A new survey commissioned by the Israel Democracy Institute (IDI) has revealed a sharp and growing divide between left-wing and self-described centrist voters on the one side, and right-wing voters on the other, as well as a general deterioration in the way Israelis view the country's security and economic situation.
The last such survey was conducted a month ago and the level of confidence in Israel's future as a democratic state has remained steady since, at 38 percent; however, optimism regarding security, both personal and international, has dropped sharply since January, from 46 percent to 31 percent, the second-lowest such figure since surveys including this question began in 2019.
With protests against the government's proposed legal reforms ongoing, the survey found that attitudes toward Israeli democracy differ greatly depending on the side of the political divide. As such, 41 percent of Jews as opposed to 19 percent of Arabs expressed optimism regarding Israeli democracy, but within the Jewish sector, just 7 percent of left-wingers and 19 percent of centrists expressed a similar optimism, contrasted with 61 percent of right-wingers.
When asked about personal and national security, the gaps were still significant but less so. 16 percent of left-wingers and 22 percent of centrists were optimistic; even among right-wingers, the corresponding figure was just 46 percent, a sharp decrease from the previous month.
The results of the survey also contrast sharply with corresponding results five months ago and reveal a huge drop in the public's perception of Israel's condition in general. The number of those categorizing the situation as either bad or extremely bad rose from 30 percent last October to 47 percent in February, while the number of those who said things were "so-so" dropped from 42 to 27 percent over the same period. The number of those who said they thought things were either good or extremely good remained constant at around 25 percent; in other words, many of those who were once non-committal now take a far more pessimistic view of things.
Within the Jewish sector, the number of those who see the current situation as bad or very bad has increased from 28 to 43 percent during the past five months; among the Arab sector, the corresponding figures were 41 and 66 percent. Broken down by political affiliation, the findings once again showed clear gaps between the sides, with those on the right feeling far more upbeat about Israel's situation than those on the left.
The survey also asked respondents for their opinion on the Supreme Court. 44 percent of respondents said that they had confidence in the Supreme Court, a similar figure to that prevailing over the past three years, with little change in opinion either on the left or the right of the political divide.
With regard to participation in ongoing protests against the government's judicial reform program, the number of those who join protests has risen from 13 percent in January to 18.5 percent in February. In the Arab sector, 7 percent replied in January that they participate in protests; by February this number had risen to 14 percent. Within the Jewish sector, the corresponding figures were 15 and 19 percent.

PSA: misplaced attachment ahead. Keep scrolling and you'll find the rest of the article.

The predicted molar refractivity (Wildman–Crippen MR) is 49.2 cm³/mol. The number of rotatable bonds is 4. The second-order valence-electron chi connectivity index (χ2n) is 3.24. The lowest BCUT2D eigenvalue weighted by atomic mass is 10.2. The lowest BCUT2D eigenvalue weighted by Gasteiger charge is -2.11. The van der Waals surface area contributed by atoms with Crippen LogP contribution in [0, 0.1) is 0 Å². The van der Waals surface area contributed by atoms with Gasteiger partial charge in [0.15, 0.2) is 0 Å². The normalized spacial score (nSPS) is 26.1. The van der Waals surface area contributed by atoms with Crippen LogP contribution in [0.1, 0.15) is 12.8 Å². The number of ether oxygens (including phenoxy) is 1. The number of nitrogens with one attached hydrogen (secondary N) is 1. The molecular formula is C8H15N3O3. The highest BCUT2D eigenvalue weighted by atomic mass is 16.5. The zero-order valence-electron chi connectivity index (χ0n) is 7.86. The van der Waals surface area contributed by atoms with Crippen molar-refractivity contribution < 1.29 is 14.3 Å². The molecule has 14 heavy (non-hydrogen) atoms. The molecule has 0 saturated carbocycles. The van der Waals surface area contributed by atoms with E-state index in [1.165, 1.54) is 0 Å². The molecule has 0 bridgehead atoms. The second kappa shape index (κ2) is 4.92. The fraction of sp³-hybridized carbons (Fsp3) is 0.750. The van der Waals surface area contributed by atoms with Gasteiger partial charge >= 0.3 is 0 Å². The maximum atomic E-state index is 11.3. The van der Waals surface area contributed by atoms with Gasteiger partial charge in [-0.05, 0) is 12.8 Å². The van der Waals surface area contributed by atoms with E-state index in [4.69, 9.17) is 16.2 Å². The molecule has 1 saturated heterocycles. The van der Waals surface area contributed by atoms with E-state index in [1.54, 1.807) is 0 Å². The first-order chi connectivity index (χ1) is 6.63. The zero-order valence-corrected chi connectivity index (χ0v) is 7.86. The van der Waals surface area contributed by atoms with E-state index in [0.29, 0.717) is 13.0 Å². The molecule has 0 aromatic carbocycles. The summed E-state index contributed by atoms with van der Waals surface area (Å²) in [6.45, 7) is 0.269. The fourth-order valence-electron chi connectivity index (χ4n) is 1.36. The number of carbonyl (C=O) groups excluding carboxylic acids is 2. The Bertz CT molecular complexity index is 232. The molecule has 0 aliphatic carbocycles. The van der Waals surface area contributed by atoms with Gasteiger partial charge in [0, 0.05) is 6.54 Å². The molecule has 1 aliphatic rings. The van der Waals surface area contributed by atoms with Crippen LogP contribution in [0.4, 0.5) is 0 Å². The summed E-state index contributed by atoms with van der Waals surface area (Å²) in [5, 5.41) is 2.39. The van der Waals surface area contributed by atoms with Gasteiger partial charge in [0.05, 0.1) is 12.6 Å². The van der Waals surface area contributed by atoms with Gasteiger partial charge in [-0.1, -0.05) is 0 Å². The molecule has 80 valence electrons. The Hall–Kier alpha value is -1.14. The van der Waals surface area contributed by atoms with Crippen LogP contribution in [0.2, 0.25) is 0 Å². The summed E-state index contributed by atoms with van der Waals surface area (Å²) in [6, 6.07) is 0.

Unsurprisingly, most of those participating in the protests are either on the left-wing or in the center, with 45.5 percent of people in the Jewish sector who attend protests defining themselves as left-wing, 37.5 as centrist, and 17 percent as right-wing.
Around 21 percent of those surveyed said that in certain circumstances, the use of violent means to attain specific goals was legitimate in their eyes. Among those who have participated in recent protests, a large majority was in favor of all manner of protest actions excepting refusal to report for reserve duty and to pay taxes (which enjoy the support of a small but significant minority). Among those who have not participated in protests, most support the right to do so and more than half also support the right to go on strike in protest, but only a small minority support refusing to report for reserve duty or to pay taxes.
Despite the increase in the number of people joining protests, optimism regarding their effectiveness has dropped.
The survey also asked respondents for their view of the current government as compared to the previous one, and found that just 44 percent of respondents thought that security and the economy had improved. 41 percent of respondents said they thought things had improved in the diplomatic arena, while just 19 percent thought that the situation prevailing between the various components of Israeli society had improved.
Meanwhile, with Ramadan approaching, 60 percent of respondents said that they feared that either they or their family members could be caught up in a terrorist attack, with little difference seen between the Arab and Jewish sectors (56 and 61 percent respectively). Those living in Judea and Samaria were the most concerned for personal security (73 percent) with the lowest figures seen in Jerusalem where concern was still high at 52 percent.